It’s been almost a year since we first brought you the story of a woman who decided to file a lawsuit against Universal Music Publishing Company alleging that their filing of a Notice and Takedown Request with YouTube to remove this video of her 13 month old son dancing to Prince’s "Let’s Go Crazy" constituted legal misappropriation in violation of her rights:



That article focused on the desirability — actually, in our minds, need — for website operators to conform to Section 512 of the Digital Millennium Copyright Act and designate an agent to receive removal notices from copyright holders and follow the proper procedure to its legal end. This effectively provides immunity from copyright infringement lawsuits based upon the postings of third party posters on the website. 


That recommendation remains unchanged by the recent decision of the United States District Court for the District of Northern California to deny the Motion to Dismiss filed by Universal in this case. In fact, the District Court’s decision to let the case go forward to trial underscores the benefit of engaging in full Section 512 compliance, as YouTube is the ONLY party involved in the controversy that is now not readying for a full blown, time consuming, money draining federal court trial. Your choice: $ 85 filing fee or lawyering up at $ 350+ an hour for a few months.  In fact, we are often shocked to find out how many websites not only neglect the DMCA and its required language, but fail to have ANY "Terms of Service" governing site usage and participation. We highly recommend that every website — but especially those allowing third parties to post content — have strongly worded Terms of Service (often referred to as "Terms and Conditions") that reserve a broad right to edit or delete content and remove site users who do not follow those rules. We can help you draft such language if necessary.


But two new lessons emerge:


First, for those of you copyright owners (including many of our broadcast friends) about to send a Notice and Takedown request to have your copyrighted material removed from a website, you must now explicitly stop, take a breath and consider whether the poster of that copyrighted material has any Fair Use rights. This was the central issue of the case: whether "Fair Use" is a use authorized by law which prevents a takedown from occurring. The District Court decided that Fair Use, by virtue of its place in Title 17 of the US Code, is authorized by law (even though it is not specifically mentioned in the DMCA, the applicable statute under consideration in a Notice and Takedown Request). The District Court noted that the copyright owner’s views will be subjective and its inquiry not overly-intensive, but it must consider such rights just the same. That opens the door, as it did in this case, to a full-blown factual inquiry into whether there is in fact a Fair Use occurring.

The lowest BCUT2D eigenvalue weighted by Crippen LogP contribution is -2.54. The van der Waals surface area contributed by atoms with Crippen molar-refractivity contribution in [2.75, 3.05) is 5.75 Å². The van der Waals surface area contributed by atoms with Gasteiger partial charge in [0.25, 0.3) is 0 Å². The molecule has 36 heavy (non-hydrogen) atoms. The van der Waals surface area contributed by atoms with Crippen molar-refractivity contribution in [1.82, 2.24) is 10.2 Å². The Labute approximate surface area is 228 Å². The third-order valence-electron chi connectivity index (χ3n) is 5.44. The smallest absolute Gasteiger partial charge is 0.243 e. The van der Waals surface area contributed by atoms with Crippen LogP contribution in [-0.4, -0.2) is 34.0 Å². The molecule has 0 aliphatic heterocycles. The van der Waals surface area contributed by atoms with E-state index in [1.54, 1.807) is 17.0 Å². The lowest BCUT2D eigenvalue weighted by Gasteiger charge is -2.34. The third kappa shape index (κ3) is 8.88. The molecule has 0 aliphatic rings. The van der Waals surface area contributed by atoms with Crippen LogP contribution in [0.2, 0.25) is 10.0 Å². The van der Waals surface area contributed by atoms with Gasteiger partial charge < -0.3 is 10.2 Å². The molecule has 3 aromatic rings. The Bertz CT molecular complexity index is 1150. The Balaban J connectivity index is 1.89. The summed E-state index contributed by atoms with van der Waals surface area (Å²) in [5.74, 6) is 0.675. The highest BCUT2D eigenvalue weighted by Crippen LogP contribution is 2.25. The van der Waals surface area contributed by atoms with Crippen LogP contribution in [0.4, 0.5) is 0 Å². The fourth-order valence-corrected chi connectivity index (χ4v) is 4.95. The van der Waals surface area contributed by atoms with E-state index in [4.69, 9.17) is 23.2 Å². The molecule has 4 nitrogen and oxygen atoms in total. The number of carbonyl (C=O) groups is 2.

Second, it reminds us of the uncertain nature of the Fair Use defense by highlighting that this is (a) a fact-specific inquiry that often requires a court proceeding to resolve and (b) usually is not resolved by the court until well into the trial process, given that it is a defense to action. Our general advice to the common man is that you never rely exclusively on Fair Use for the reasons discussed above and for the separate reason that it is one of the most misquoted legal doctrines known to man, with the average user believing that any minimal use of content is a "fair" one when, in fact, the defense consists of four separate factors, only one of which takes into account the amount of material used (and also balances the substantiality of the content against the amount). Fair use is not for beginners — please leave this inquiry to the professionals!


Ultimately, while the Notice and Takedown procedure is relatively simply to commence, the twin effects of this decision discussed above are likely to benefit the average Internet surfer. Many copyright owners are likely to decide that the potential for litigation is not worth protecting a thirty second audio or video clip (that is also likely to lead to more material of real interest being posted to the Internet; don’t believe me — go search on YouTube for clips from your favorite sporting event and you’ll often find some rather paltry results: